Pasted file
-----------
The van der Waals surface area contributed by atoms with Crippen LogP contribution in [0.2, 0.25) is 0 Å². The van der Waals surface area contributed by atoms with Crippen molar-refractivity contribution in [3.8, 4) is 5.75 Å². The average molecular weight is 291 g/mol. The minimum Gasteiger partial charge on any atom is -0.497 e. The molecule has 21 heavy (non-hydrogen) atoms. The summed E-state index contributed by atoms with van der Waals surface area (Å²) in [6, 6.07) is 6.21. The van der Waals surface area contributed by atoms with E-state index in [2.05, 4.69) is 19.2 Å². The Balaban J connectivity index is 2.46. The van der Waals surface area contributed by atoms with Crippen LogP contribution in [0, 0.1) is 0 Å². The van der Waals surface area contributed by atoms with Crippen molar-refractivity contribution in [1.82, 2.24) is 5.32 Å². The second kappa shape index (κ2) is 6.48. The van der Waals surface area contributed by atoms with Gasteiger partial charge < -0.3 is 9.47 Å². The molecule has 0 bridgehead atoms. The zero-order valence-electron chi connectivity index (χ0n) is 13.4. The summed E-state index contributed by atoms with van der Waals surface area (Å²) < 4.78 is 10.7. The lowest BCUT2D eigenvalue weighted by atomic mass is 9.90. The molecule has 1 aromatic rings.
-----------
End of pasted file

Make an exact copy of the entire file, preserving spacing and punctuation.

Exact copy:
The van der Waals surface area contributed by atoms with Crippen LogP contribution in [0.2, 0.25) is 0 Å². The van der Waals surface area contributed by atoms with Crippen molar-refractivity contribution in [3.8, 4) is 5.75 Å². The average molecular weight is 291 g/mol. The minimum Gasteiger partial charge on any atom is -0.497 e. The molecule has 21 heavy (non-hydrogen) atoms. The summed E-state index contributed by atoms with van der Waals surface area (Å²) in [6, 6.07) is 6.21. The van der Waals surface area contributed by atoms with E-state index in [2.05, 4.69) is 19.2 Å². The Balaban J connectivity index is 2.46. The van der Waals surface area contributed by atoms with Crippen LogP contribution in [0, 0.1) is 0 Å². The van der Waals surface area contributed by atoms with Crippen molar-refractivity contribution in [1.82, 2.24) is 5.32 Å². The second kappa shape index (κ2) is 6.48. The van der Waals surface area contributed by atoms with Gasteiger partial charge < -0.3 is 9.47 Å². The molecule has 0 bridgehead atoms. The zero-order valence-electron chi connectivity index (χ0n) is 13.4. The summed E-state index contributed by atoms with van der Waals surface area (Å²) < 4.78 is 10.7. The lowest BCUT2D eigenvalue weighted by atomic mass is 9.90. The molecule has 1 aromatic rings.